Ask reporters to include crisis resources and the warning signs of suicide in their work. Have these ready to email, or hand them to the reporters.
Explain the complexities of suicide
MEs and Coroners should acknowledge contributing factors, including natural disease or medication, when such factors are present. Avoid oversimplifying contributing factors, or trying to pinpoint a single reason or cause for suicide. Explain to the media that suicide is complex, and that there are almost always multiple causes, including psychiatric illnesses that may not have been recognized or treated.
Seek basic media training
It's best to be prepared for handling inquiries related to a suicide death, especially if the death becomes a high-profile story in your community. Some basic skills and training can help MEs and Coroners establish a good relationship with the press, helping you minimizing the risk of being misquoted, ensuring the use of appropriate language in the story, and developing a soundbite—which is the one thing most reporters are looking for. For information on media training for suicide-prevention professionals, contact SAVE.org.
Avoid presenting suicide as common or acceptable
Emphasize that suicide is not a normal reaction to common mental health issues or daily stressors, and emphasize that prevention and recovery are both possible.
Avoid sharing suicide method or location
Follow your local jurisdiction's laws and regulations on what must be released publicly, and whenever possible only state that the person died by suicide and leave it at that. Sharing specific details of the suicide death and person who died by suicide has been linked to the potential increase of copycat suicides.
Avoid sharing personal details of the deceased
If you are privy to personal details about the person who died by suicide, avoid sharing such details with the media. Individuals who may already be struggling with suicidal thoughts may identify with or connect with the person in a story, and may then be at increased risk of copycat suicide. Only include details that may help put the suicide into context, like observed warning signs, previous suicide attempts or threats, or relevant mental health issues or substance abuse problems.
Do not share the contents of a suicide note
Share that a note was found, but exclude further details.
Use reliable data
If you share data with the media, be sure to use current statistics from a reliable source like the Centers for Disease Control (CDC). Some recent stats include:
Each year there are more than 47,000 suicides in the US – an average of about 129 every day.
In addition to these deaths, every year some 1.1.-1.3 million adults attempt suicide.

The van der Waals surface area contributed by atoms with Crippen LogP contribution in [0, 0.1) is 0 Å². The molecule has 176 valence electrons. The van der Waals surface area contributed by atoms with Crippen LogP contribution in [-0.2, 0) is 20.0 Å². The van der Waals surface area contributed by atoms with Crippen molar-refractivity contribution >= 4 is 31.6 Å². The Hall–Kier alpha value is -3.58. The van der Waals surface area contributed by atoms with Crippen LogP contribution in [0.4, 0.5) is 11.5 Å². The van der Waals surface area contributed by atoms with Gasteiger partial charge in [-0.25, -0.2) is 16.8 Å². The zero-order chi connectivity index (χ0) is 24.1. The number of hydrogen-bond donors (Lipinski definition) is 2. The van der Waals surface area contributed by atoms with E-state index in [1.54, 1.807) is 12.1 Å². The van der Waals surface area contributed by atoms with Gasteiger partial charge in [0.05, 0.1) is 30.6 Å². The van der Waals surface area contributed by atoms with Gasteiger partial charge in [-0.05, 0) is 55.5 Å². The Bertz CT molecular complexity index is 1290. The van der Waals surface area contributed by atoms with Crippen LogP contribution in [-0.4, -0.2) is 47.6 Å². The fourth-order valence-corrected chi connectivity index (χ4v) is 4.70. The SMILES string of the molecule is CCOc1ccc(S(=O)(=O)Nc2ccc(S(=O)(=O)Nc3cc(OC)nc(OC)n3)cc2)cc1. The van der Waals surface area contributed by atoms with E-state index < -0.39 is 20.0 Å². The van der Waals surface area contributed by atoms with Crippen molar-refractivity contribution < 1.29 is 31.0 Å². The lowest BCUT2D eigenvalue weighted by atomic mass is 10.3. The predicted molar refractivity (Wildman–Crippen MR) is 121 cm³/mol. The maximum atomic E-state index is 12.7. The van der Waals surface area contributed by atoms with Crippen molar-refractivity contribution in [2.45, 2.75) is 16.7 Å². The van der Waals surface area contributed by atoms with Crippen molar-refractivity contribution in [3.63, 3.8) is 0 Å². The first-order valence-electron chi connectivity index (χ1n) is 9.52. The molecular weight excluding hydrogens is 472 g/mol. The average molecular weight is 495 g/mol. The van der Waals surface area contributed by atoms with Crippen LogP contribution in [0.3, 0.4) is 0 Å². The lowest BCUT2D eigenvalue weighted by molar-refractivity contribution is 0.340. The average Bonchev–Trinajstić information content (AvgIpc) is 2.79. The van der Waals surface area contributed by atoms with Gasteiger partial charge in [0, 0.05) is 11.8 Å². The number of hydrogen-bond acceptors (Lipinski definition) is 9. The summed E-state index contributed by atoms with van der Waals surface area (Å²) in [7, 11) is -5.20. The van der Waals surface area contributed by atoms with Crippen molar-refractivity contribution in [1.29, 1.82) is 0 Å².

More than 500,000 people are treated in U.S. emergency departments for nonfatal, self-inflicted injuries.
Suicide is the tenth leading category of death in the United States.
Know how to respond to high profile cases
High profile cases (e.g. celebrity suicides, suicides in public places) generate media and public interest. There is an increased risk of copycat suicides in the 14-17 days following the initial reporting of the suicide. There was an excess of approximately 1,841 suicides in the United States in the four months after the death of Robin Williams compared to what would be expected for that time period. Researchers found a rapid increase in suicides in August 2014 that paralleled the time and the method of Williams' death. There was a dramatic increase in media reports on suicide in general and Robin Williams' suicide specifically during this same period. (Fink DS, Santaella-Tenorio J, Keyes KM (2018) Increase in suicides the months after the death of Robin Williams in the US. PloS ONE 13(2): e0191405. https://doi.org/10.1371/journal.pone.0191405). When talking to the media about a high profile case, consider taking the following steps:
Schedule a press conference when all interested media can attend at one time. This helps you control the situation and provide one consistent message to the media.
Prepare a press release or statement to address the repeated questions that you have received. Ensure your responses follow your local jurisdiction's required release of information and have someone read it prior to your making the statement.
Minimize the details of the mechanism of death as much as possible. For example, in a death by hanging, it is notnecessary to state that “the body was found hanging from the shower rod in the master bathroom of the home.”
Make sure you have talked with the family prior to your release of any statement or your holding a press conference.
Do not speculate on things that are unknown at the time of the statement/press conference regardless of how manytimes reporters ask you to.
Always include a statement about the preventability of suicide, the availability of treatment, and resources people can turn to in times of crisis.